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Campus diversity efforts get antisemitism blame | Times Higher Education (THE)

A rising chorus of conservative lawmakers is putting blame on campus diversity efforts, leftist faculty and large numbers of international students as leading reasons for growing indications of antisemitism at US universities.

The emerging perspective was showcased at a hearing of the Education Committee in the Republican-majority US House of Representatives that cited widespread campus protests over the violence in Israel and Gaza as grounds for justifying longstanding conservative calls to place academia under stricter government controls and oversight.

The federal lawmakers were joined by some sympathetic leaders from Jewish communities, including Kenneth Marcus, the founder and chairman of the Louis D. Brandeis Centre for Human Rights Under Law, who warned of an anti-white ideology behind efforts to promote diversity, equity and inclusion (DEI).

“Too often, Jews are viewed as being ultra-white oppressors” in the DEI context, said Mr Marcus, a head of the Department of Education’s Office for Civil Rights during the Trump and George W. Bush administrations.

The lawmakers held their session after five weeks of angry campus protests on both sides of the Israeli-Palestinian divide, that has led to dozens of arrests, removals of some staff, suspensions of some student groups, and withdrawals of donor support at several institutions.

The congressional session reflected that high level of emotion. Among Republicans, Glenn Grothman of Wisconsin suggested that anti-Israel protests at the Massachusetts Institute of Technology and other US campuses were related to their high numbers of overseas students. Bob Good of Virginia said there was evidence that Iran is funding anti-Israel agitation on US campuses.

Mary Miller of Illinois called for the expulsion from the US of any international students who join anti-Israel protests, Nathaniel Moran of Texas said that campus DEI offices were antisemitic in nature, and Elise Stefanik of New York said that some US colleges have a “curriculum that calls for the eradication of the Israeli people and the genocide of the Jewish people”.

Despite its nominal focus on campus antisemitism, almost no time during the three-hour session was spent examining the definition of antisemitism and the widespread tendency to equate it with opposition to the policies of Israel’s current government. Mr Marcus did, however, recommend using the International Holocaust Remembrance Alliance’s working definition of antisemitism, “which indicates that not all criticism of Israel is antisemitic”.

Yet he also suggested alignment with several Republican lawmakers who described criticism of Israel as affirming faculty-driven ideological biases on US campuses. “It can’t be coincidental”, he told the Congress, “that we have on so many campuses an environment that has become so hostile to Jews and Israelis at the same time that anti-Zionist attitudes are so prevalent within the faculty themselves, and those anti-Zionist attitudes are sometimes coupled with left-wing ideology.”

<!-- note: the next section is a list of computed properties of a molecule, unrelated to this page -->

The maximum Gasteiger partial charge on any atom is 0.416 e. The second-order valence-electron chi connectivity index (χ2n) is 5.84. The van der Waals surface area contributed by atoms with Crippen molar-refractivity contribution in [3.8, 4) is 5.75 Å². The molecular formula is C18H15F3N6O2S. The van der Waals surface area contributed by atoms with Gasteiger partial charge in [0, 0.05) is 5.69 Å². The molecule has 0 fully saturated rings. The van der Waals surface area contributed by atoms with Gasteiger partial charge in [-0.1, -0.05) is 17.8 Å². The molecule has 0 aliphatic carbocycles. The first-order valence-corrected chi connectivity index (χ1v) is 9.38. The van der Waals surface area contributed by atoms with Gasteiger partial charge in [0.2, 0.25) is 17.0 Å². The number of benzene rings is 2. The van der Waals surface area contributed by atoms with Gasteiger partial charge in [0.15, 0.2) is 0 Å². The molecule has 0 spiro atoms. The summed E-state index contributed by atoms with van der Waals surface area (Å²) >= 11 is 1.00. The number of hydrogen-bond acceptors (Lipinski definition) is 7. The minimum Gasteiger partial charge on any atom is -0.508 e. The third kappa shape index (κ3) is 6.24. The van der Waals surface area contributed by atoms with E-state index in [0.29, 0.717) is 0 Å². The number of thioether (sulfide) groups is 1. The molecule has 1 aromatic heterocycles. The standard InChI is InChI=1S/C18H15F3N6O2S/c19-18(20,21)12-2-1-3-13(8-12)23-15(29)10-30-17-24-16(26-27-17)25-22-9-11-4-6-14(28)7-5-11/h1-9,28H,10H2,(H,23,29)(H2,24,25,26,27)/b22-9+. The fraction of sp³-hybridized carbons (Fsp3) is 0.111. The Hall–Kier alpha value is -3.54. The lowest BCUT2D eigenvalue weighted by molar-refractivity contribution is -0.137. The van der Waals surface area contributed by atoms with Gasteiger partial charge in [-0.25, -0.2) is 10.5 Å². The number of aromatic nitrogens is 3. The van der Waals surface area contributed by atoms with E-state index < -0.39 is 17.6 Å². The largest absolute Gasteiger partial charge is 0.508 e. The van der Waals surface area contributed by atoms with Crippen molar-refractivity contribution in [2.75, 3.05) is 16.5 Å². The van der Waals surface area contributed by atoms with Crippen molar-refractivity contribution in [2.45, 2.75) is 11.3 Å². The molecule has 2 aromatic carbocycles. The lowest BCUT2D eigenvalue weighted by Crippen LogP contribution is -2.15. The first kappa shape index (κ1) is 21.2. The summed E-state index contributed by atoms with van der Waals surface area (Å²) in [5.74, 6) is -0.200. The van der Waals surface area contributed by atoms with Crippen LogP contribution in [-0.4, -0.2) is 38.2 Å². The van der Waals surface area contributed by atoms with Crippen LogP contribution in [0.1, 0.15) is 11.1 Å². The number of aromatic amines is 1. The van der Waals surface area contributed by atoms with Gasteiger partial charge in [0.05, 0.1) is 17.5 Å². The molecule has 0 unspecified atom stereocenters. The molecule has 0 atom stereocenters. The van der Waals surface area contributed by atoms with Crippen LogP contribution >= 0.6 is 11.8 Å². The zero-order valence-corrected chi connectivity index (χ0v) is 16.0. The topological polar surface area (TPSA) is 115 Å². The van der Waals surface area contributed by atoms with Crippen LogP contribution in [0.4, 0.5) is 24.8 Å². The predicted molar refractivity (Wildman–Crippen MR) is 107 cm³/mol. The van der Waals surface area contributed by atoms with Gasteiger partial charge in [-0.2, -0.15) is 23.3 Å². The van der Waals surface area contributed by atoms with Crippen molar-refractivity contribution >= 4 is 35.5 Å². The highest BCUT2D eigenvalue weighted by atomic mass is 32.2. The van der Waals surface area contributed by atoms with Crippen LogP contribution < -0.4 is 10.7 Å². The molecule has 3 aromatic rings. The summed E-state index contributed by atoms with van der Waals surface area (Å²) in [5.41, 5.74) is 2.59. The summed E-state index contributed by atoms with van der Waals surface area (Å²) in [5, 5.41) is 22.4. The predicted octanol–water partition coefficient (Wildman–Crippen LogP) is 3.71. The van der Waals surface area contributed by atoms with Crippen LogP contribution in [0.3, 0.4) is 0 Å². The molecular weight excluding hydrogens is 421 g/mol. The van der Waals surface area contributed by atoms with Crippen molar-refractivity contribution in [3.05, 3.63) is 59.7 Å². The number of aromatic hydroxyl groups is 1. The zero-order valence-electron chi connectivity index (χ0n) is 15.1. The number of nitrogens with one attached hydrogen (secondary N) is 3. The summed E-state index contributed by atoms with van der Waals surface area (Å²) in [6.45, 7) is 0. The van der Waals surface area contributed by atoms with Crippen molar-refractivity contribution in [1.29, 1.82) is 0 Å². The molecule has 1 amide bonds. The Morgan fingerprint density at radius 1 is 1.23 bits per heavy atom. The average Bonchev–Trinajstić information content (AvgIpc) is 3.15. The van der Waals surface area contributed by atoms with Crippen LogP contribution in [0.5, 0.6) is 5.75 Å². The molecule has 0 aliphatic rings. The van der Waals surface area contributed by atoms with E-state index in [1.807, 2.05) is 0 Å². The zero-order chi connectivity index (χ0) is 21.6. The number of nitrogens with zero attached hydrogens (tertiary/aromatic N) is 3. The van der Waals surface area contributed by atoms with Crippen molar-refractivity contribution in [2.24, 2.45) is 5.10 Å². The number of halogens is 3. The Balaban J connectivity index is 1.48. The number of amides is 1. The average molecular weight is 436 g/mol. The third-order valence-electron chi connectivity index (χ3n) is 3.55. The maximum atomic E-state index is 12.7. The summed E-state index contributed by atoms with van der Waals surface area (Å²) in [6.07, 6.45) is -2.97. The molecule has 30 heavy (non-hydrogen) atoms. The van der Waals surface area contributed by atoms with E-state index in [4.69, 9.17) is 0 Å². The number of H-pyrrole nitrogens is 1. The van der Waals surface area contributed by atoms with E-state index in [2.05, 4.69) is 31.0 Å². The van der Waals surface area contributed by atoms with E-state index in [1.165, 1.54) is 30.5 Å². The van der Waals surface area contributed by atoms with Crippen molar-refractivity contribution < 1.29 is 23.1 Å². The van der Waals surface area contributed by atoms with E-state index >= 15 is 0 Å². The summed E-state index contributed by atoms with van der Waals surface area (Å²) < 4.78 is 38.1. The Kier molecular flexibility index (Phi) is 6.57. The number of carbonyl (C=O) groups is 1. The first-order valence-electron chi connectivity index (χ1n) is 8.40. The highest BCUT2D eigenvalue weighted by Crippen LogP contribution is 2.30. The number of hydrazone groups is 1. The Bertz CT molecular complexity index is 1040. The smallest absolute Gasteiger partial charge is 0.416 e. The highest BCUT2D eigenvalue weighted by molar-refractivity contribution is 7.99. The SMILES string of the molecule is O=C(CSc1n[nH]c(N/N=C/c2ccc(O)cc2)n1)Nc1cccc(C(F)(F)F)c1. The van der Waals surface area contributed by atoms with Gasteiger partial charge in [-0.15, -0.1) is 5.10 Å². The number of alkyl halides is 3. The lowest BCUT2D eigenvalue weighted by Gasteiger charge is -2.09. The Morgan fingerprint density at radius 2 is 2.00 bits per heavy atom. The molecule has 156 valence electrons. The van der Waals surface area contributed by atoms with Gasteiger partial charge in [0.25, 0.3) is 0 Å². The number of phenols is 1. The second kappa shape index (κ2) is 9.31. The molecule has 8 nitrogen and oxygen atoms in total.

The Department of Education’s civil rights office has attracted sustained attention among those seeing a crisis in campus antisemitism. The office ostensibly has the authority to cut federal funding to colleges that fail to prohibit discrimination in their programmes or activities – a power it has never exercised because of its severity – yet it has received almost no student complaints on the topic of antisemitism. Last year, amid a record 19,000 complaints submitted to the civil rights office, only five concerned anti-Jewish discrimination.

Mr Marcus said in an interview that he can’t see a clear reason why the office has seen so few antisemitism cases, but suggested it was likely related to the tendency of certain groups – such as parents with special needs children, and student athletes – to more routinely find the office useful to them. The office also was created without a specific mandate to handle religious-based discrimination, though it has shifted in practice to consider antisemitism, he said.

The enforcement office’s main challenge, therefore, is to more actively seek out problems, rather than just create a government website and wait for problems to be reported to it, Mr Marcus said. “What we really need to see is not just a sharing of hyperlinks, but rather an investigation of campuses,” he said.

And another antisemitism expert, Stacy Burdett, an independent consultant and former vice-president for government relations at the Anti-Defamation League, pleaded with the lawmakers to stop suggesting that Jews would be helped by the elimination of DEI offices.

“Diversity, equity and inclusion work maybe wasn’t set up to anticipate a group of mostly white people scared of hate crimes,” Ms Burdett said. “But it can be enhanced, and the people that I work with have adapted, and are protecting Jews now. So don’t bring it down on account of us – we need it.”

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